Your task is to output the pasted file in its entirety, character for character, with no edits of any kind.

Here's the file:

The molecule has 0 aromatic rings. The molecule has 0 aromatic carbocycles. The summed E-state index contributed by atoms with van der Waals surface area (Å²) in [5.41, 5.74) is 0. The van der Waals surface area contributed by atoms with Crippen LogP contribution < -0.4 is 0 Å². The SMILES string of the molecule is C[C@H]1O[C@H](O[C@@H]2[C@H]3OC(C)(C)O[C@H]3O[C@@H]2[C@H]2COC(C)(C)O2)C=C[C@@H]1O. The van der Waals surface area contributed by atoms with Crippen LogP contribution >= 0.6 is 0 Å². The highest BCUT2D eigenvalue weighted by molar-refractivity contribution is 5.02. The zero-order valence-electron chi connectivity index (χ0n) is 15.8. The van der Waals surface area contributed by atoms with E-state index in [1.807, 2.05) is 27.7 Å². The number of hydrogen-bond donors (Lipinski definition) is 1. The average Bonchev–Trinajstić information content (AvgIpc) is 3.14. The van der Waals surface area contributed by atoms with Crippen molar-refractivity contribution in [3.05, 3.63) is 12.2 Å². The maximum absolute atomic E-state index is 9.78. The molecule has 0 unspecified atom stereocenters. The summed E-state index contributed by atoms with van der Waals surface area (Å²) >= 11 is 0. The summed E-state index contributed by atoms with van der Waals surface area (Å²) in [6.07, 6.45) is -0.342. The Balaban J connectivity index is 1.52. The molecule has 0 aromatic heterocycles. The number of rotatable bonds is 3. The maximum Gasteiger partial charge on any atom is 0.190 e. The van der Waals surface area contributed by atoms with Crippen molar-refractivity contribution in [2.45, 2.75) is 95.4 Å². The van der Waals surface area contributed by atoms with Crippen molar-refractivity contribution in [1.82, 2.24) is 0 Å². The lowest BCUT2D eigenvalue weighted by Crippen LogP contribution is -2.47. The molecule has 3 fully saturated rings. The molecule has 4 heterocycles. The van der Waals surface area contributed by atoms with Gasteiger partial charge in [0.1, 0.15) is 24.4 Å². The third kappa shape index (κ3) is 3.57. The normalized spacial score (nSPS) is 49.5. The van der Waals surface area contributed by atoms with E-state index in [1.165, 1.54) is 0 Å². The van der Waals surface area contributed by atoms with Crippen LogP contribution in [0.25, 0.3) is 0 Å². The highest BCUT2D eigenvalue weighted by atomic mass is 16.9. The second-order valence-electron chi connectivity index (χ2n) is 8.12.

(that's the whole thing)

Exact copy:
The molecule has 0 aromatic rings. The molecule has 0 aromatic carbocycles. The summed E-state index contributed by atoms with van der Waals surface area (Å²) in [5.41, 5.74) is 0. The van der Waals surface area contributed by atoms with Crippen LogP contribution < -0.4 is 0 Å². The SMILES string of the molecule is C[C@H]1O[C@H](O[C@@H]2[C@H]3OC(C)(C)O[C@H]3O[C@@H]2[C@H]2COC(C)(C)O2)C=C[C@@H]1O. The van der Waals surface area contributed by atoms with Crippen LogP contribution >= 0.6 is 0 Å². The highest BCUT2D eigenvalue weighted by molar-refractivity contribution is 5.02. The zero-order valence-electron chi connectivity index (χ0n) is 15.8. The van der Waals surface area contributed by atoms with E-state index in [1.807, 2.05) is 27.7 Å². The number of hydrogen-bond donors (Lipinski definition) is 1. The average Bonchev–Trinajstić information content (AvgIpc) is 3.14. The van der Waals surface area contributed by atoms with Crippen molar-refractivity contribution in [3.05, 3.63) is 12.2 Å². The maximum absolute atomic E-state index is 9.78. The molecule has 0 unspecified atom stereocenters. The summed E-state index contributed by atoms with van der Waals surface area (Å²) >= 11 is 0. The summed E-state index contributed by atoms with van der Waals surface area (Å²) in [6.07, 6.45) is -0.342. The Balaban J connectivity index is 1.52. The molecule has 0 aromatic heterocycles. The number of rotatable bonds is 3. The maximum Gasteiger partial charge on any atom is 0.190 e. The van der Waals surface area contributed by atoms with Crippen molar-refractivity contribution in [2.45, 2.75) is 95.4 Å². The van der Waals surface area contributed by atoms with Crippen molar-refractivity contribution in [1.82, 2.24) is 0 Å². The lowest BCUT2D eigenvalue weighted by Crippen LogP contribution is -2.47. The molecule has 3 fully saturated rings. The molecule has 4 heterocycles. The van der Waals surface area contributed by atoms with Gasteiger partial charge in [0.1, 0.15) is 24.4 Å². The third kappa shape index (κ3) is 3.57. The normalized spacial score (nSPS) is 49.5. The van der Waals surface area contributed by atoms with E-state index in [1.165, 1.54) is 0 Å². The van der Waals surface area contributed by atoms with Crippen LogP contribution in [0.25, 0.3) is 0 Å². The highest BCUT2D eigenvalue weighted by atomic mass is 16.9. The second-order valence-electron chi connectivity index (χ2n) is 8.12.